A lot has been written about how Nelson Mandela crafted South Africa into a democratic society whose cornerstone was respect for diversity – hence the term “rainbow nation”. And there is a lot of truth in this narrative. For example tensions between whites and blacks have been held at bay in spite of high levels of inequality. However, the drive to elevate Mandela to super human, almost godly, status tended to over-simplify South Africa’s reality, exaggerate the results of his work, and push under the carpet glaring pitfalls in the political system that replaced apartheid.
Mandela is rightly credited for helping craft a democratic constitution for South Africa. But the discourse that has been sung loudly by Western leaders, mass media, scholarship, and regurgitated by many African elites has always focused on the rituals of democracy even when these did not serve any democratic function. For example, in negotiating the end of apartheid, Mandela allowed white South Africa to retain (almost intact) the economic structure of apartheid.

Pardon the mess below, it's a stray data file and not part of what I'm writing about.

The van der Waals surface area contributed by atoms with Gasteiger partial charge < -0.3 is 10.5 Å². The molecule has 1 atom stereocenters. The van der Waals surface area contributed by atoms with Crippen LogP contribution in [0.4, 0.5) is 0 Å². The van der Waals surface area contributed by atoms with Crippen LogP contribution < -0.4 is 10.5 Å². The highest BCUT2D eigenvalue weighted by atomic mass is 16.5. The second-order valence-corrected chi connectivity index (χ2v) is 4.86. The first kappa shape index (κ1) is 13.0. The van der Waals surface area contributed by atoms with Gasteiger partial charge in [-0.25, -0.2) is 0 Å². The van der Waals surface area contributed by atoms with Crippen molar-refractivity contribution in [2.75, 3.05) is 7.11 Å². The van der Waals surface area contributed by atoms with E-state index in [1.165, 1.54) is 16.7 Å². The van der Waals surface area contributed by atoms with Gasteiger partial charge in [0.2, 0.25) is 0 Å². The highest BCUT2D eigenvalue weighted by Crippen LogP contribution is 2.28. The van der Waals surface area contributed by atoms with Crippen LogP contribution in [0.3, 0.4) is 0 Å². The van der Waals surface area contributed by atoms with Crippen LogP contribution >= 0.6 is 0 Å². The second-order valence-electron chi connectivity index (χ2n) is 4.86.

Apartheid was essentially an economic system. Its aim was to keep the “native” Africans poor so that they can provide cheap labour to the white industrial aristocracy that owned the commanding heights of the economy – finance, mines, manufacturing, etc. The “democratic” constitution of South Africa entrenched a regime of “rights” to protect privileges that were accumulated through racial oppression. It paid only lip service to the demands for social justice and equity that had animated the struggle for independence.
How improved performance of the two companies tends to attract increasing hostility from parliament and the public